But I am like you, I typically monitor 145.145 on one, and 145.310 on the other, though lately I've been listening to 146.805 instead of .310 because that's one of the repeaters that lets people monkey around with the IRLP stuff... like when we do the Expeditions Portal stuff that's the channel you go on, then Ricardo or Blake will push the magic buttons and we're on the Western Reflector. But point being, it's a little more interesting over on 146.805 than .145 or .310.

However, just about every time I start talking with someone on .145 the guy on the other end has been super cool, and half the time they live in Bailey and we'll often discover we know the same people. In fact a couple of them are threatening to drop in on our meeting next month

Uncle Ben
01-27-2008, 10:43 PM
Ya I have talked with a Dan and a Doug from Baily 0n .145 . Dan is on quite a bit in fact. Seem like nice enough fellows but I would rather be chatting with one of you guys! Has any one messed with the DCS encoding yet? Our own repeater would be cool but a little more geeky than I want to get into right now. Michelle might have something to say about the new metal "tree" that popped up in the back yard too!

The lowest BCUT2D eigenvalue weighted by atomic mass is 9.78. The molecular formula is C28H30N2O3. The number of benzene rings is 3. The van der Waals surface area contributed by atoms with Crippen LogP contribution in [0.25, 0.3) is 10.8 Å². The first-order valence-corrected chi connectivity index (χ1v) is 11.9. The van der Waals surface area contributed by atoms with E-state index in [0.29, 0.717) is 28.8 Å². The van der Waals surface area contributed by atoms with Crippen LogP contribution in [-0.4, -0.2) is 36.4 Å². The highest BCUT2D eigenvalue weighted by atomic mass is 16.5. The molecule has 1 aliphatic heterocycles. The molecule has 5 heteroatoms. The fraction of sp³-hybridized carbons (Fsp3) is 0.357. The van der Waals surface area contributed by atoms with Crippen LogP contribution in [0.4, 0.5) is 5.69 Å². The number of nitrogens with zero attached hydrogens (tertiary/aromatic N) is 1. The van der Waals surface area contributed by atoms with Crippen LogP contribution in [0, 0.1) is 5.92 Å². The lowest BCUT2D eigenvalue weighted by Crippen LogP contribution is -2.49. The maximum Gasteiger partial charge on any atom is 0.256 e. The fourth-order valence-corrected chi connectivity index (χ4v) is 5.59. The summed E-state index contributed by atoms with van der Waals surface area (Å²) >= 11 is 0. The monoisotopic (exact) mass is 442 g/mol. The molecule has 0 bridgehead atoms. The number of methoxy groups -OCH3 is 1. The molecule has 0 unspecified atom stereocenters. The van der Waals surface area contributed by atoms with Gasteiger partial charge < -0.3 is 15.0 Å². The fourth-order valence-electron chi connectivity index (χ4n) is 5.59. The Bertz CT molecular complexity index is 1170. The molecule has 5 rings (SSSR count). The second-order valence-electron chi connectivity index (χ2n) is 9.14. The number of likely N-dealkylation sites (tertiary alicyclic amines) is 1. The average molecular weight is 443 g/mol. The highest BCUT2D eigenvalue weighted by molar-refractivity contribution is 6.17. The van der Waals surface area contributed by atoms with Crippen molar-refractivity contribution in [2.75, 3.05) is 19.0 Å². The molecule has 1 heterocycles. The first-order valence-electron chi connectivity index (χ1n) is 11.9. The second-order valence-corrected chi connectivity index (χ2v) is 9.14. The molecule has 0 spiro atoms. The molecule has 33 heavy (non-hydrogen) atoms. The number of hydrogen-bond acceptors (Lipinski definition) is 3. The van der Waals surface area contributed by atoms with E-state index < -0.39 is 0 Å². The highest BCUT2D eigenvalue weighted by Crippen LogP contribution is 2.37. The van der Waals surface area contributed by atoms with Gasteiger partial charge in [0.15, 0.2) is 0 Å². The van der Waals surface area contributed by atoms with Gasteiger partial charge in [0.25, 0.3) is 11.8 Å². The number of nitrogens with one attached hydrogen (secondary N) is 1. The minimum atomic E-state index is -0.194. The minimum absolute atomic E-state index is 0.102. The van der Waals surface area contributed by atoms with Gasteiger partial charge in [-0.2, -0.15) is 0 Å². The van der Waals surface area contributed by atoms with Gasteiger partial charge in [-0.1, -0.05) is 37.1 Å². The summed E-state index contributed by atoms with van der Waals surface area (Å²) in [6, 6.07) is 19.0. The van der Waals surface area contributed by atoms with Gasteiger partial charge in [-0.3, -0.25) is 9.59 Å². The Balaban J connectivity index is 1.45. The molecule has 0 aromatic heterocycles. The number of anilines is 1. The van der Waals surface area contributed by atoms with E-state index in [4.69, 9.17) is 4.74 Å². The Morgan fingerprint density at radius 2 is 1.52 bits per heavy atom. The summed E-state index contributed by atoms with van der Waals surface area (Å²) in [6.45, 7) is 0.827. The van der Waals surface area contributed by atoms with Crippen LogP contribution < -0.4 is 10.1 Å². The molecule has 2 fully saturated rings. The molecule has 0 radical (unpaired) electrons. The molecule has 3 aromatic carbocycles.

BTW....I scored a Yaesu VX-7r with extra battery at the pawn shop a little over a week ago! Haven't played with it much but it's pretty cool! I couldn't pass it up for only $150! Guy at the PS said he had it for a while and no one knew what it was! He Googled it and found out it was an HT but thats all he knew! It seems to be in great shape and it does work....in fact I was listening to you guys rag chew last monday while cleaning the garage! I tried to beep in but no one heard me or you ignored me! :rolleyes: ;) I might have not had the tone set correctly either. I ordered a manual and downloaded a PDF manual so I can figure it out. I'll try it if I can tomorrow night at the rag chew.....

I hear you Kev, it would be sweet if our little community had its own repeater that worked across the front range, where we could all hang by default and be a little less apprehensive about speaking up. In fact keep your eyes open, if someone were to stumble across the equipment necessary to build our own setup, I'd gladly donate the hillside & power to keep it running. Heck maybe the club will decide to buy all this stuff some day.. still kicking myself that we didn't grab that 40' tower than was available a while back, but alas I didn't own any land then.